Handling a TUPE transfer: step by step

Step 5: What transfers under TUPE

Please do not include any personal information, for example email address or phone number. Unfortunately we cannot respond to individual requests for information. If you need help, call our helpline on 0300 123 1190

On the date of the transfer, employees will automatically transfer to the new employer, along with their:

  • length of service (‘period of continuous employment’) 
  • employment contract, including their terms and conditions of employment 

This means an employee’s start date is the same as it was before the transfer and they do not get a new employment contract, it just continues. 

Inform employees about a change of employer

The new employer must inform the transferred employees in writing that there’s been a change of employer.

The new employer should confirm in writing:

  • the employer has changed
  • the employee’s length of service and contractual rights are the same as before the transfer

The new employer might want to add these details to their written terms (‘written statement of employment particulars’).

The new employer should talk with staff soon after they transfer to keep them informed and listen to any concerns they may have. This will help to reassure and integrate staff, as well as build good working relationships.

Which terms and conditions transfer

Employees’ terms and conditions of employment may include:

  • job title and role 
  • pay, including any overtime pay
  • contractual bonuses 
  • commission
  • sick leave and pay
  • holiday leave and pay, including any outstanding holiday pay or any arrangements to carry over holiday from previous leave years
  • allowances
  • insurance-based benefits
  • contractual enhanced redundancy pay
  • any terms agreed through ‘collective agreements’ (agreements between an employer and a trade union) 
  • any contractual terms from other sources ('incorporated terms'), for example from a staff handbook or an agreement affecting many employees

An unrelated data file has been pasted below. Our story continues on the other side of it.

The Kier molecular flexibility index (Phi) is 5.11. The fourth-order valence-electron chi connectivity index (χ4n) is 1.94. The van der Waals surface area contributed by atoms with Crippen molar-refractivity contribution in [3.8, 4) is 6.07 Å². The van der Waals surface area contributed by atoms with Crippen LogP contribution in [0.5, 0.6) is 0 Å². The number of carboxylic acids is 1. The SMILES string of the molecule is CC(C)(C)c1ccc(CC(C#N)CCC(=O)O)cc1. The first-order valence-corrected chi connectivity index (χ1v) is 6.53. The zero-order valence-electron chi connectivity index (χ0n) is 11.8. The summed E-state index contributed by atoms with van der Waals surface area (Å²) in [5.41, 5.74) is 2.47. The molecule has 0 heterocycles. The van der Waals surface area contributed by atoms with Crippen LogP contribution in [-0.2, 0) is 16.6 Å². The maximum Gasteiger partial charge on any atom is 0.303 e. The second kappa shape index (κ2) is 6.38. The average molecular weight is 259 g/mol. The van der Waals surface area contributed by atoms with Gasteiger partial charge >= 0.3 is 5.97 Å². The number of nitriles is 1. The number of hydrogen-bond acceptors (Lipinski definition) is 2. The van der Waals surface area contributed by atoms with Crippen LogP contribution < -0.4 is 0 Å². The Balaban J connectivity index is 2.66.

• any terms that may not be found in an employment contract, for example a lorry driver needing a valid driving licence to work 

The new employer should assume all employee terms and conditions transfer unless they get different legal advice. 

The new employer must meet the terms of the transferring employment contract. If not, it would be a breach of contract and an employee might be able to make a claim to an employment tribunal.

Find out more about what’s included in an employment contract.

Pensions

An employee’s pension built up to the date of the transfer is protected. 

Their pension may transfer to the new employer depending on if they have:

  • a personal pension – a pension that employees arrange themselves
  • a workplace pension – a pension arranged by the old employer 

If they have a personal pension which the old employer was contractually obliged to contribute to, their pension rights will automatically transfer to the new employer. The new employer must pay the same amount into personal pensions as before the transfer.

If they have a workplace pension, it’s unlikely to transfer to the new employer because it is exempt from TUPE. This means the new employer does not have to continue the same pension. But you must provide a reasonable alternative scheme. 

Early retirement terms may also transfer to the new employer. This is a complex area of law so it’s a good idea to get specialist pensions advice. 

Find out more information from The Pensions Regulator

Collective bargaining

On the date of the transfer, the new employer becomes responsible for:

  • any collective bargaining agreements, for example agreed changes to pay and benefits
  • any collective bargaining arrangements, for example how often meetings take place and who represents employees in negotiations 

Collective bargaining agreements are agreements between the old employer and a trade union that affect employees’ terms and conditions.